Reports from the field have been grim.
“We won’t let our military fall to woke ideology,” Crenshaw said Friday on Twitter.
Crenshaw’s appeal, co-led by Sen. Tom Cotton (R-Ark.), a fellow veteran, is a new front in a Republican attack on Defense Department leaders that was prompted by military policy changes, including those that have focused on weeding out extremist troops and removing barriers that have held back women.
Fox News host Tucker Carlson and others have pilloried such changes, calling them attacks on conservatives in uniform and evidence of an “emasculated military,” Sen. Ted Cruz (R-Tex.) said.
Crenshaw’s solicitation was met with a flood of fake claims that ridiculed his effort.
Many responses posted to Twitter were ripped from popular military movies and books, including “The Caine Mutiny,” “Dr. Strangelove,” “M.A.S.H.” and “A Few Good Men.”
Peter Lucier, a Marine Corps veteran who served in Afghanistan, landed on “Starship Troopers” for his submission. Channeling Johnny Rico from the book and film, Lucier wrote that the human slaughter on planet Klendathu spurred a decision to become an officer. But now he has to sit through History and Moral Philosophy.
“Kill the bugs,” Lucier stated as his goals in a field on the submission form.
The choice was a deliberate one, he said, given the novel’s themes of a fascist government where might is right and citizenship is drawn from service. “This year, we explored the failure of democracy, how the social scientists brought our world to the brink of chaos,” Jean Rasczak, the class professor, said in the film adaptation.
Lucier, a law student who writes about civil and military relations, said Crenshaw and other conservatives have found new ways to channel rage over old debates within the military. Anger over policies such as women in combat roles and gay and transgender people serving openly had typically been reserved for lawmakers and presidential administrations, he said.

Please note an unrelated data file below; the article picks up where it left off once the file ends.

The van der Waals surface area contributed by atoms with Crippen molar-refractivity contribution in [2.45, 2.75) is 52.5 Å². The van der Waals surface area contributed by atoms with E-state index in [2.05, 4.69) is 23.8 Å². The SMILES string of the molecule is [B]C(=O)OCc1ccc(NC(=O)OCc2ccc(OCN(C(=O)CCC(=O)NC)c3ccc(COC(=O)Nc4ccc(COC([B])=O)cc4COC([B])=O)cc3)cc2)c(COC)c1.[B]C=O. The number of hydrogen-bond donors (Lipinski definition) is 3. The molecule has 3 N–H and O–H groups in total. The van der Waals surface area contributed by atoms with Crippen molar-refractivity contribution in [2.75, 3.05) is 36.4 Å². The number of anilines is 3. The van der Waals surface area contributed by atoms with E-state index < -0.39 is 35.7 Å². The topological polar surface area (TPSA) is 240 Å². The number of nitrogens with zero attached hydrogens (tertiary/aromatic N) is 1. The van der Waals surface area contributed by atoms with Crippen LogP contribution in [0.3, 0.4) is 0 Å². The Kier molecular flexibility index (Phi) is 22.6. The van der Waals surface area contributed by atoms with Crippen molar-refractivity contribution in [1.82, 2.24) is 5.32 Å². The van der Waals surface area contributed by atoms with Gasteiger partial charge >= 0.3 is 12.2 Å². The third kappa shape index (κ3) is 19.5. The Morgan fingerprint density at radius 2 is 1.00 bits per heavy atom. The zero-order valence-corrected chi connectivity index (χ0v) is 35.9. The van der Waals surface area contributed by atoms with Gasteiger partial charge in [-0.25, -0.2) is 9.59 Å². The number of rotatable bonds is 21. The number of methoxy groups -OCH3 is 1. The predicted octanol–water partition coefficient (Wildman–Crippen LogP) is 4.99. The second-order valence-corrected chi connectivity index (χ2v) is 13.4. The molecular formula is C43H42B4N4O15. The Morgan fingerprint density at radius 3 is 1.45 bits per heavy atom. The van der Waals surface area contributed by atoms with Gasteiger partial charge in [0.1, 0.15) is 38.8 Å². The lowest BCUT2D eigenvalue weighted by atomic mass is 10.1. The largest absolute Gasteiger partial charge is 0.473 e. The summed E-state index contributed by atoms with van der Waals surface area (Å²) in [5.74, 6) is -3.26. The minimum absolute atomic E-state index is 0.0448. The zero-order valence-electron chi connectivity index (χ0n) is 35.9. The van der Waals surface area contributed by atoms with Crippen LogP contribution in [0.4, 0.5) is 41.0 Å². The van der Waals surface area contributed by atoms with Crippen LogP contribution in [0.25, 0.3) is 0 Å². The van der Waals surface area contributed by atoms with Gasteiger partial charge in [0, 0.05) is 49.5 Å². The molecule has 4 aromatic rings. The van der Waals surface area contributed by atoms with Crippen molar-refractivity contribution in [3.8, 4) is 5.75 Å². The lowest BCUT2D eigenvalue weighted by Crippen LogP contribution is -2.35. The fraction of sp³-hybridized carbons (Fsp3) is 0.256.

Now Crenshaw and others, in a Trump-like populist move, have targeted commanders and defense officials, he said, dividing the military along partisan lines.
“It seems this new version pits members of the military against each other,” he said.
Crenshaw, a former Navy SEAL wounded in combat, said in a statement there has been a “disturbing uptick in cases under President Biden” that point to a political agenda in the military. He became concerned last year after the Navy revised its SEAL ethos to include gender-neutral pronouns, he said, which occurred during the Donald Trump administration.
The Navy said the changes reflected new policies allowing women to serve as operators in Naval Special Warfare.
“I have heard countless stories of commands teaching critical race theory, encouraging neutral pronoun use, promoting liberal activist books. We are asking for whistleblower complaints to obtain more specifics, and more evidence, so Americans know what their military is up to,” Crenshaw said.
The effort launched with a salvo of tweets at Crenshaw’s expense.
Ken White, an attorney and commentator better known online as Popehat, was an early driver of joke submissions. “I’m pretty sure our battle tank is actually an RV. This is not a way to maintain military discipline,” White wrote, recalling the plot from the 1980s screwball comedy “Stripes.”
A spokesperson for Crenshaw said the office is sifting through submissions to vet them but did not say how many appeared to be satirical.
Carlson led efforts in March when he decried Air Force flight suits made for pregnant women as a “mockery” of the military. That prompted an unusually strong response from current and retired military leaders.
Last month, Cruz blasted an Army recruiting ad that featured a soldier who was raised by a lesbian couple, contrasting it with a Russian military video. Former Trump aide Sebastian Gorka called the soldier “repugnant.”
Defense Secretary Lloyd Austin defended the policy decisions in the wake of criticism.
“I think we’re doing a great job in terms of recruiting the right kinds of people, providing access to people from every corner, every walk of life in this country,” he told CNN. “As long as you’re fit and you can qualify, there’s a place for you on this team,” he said.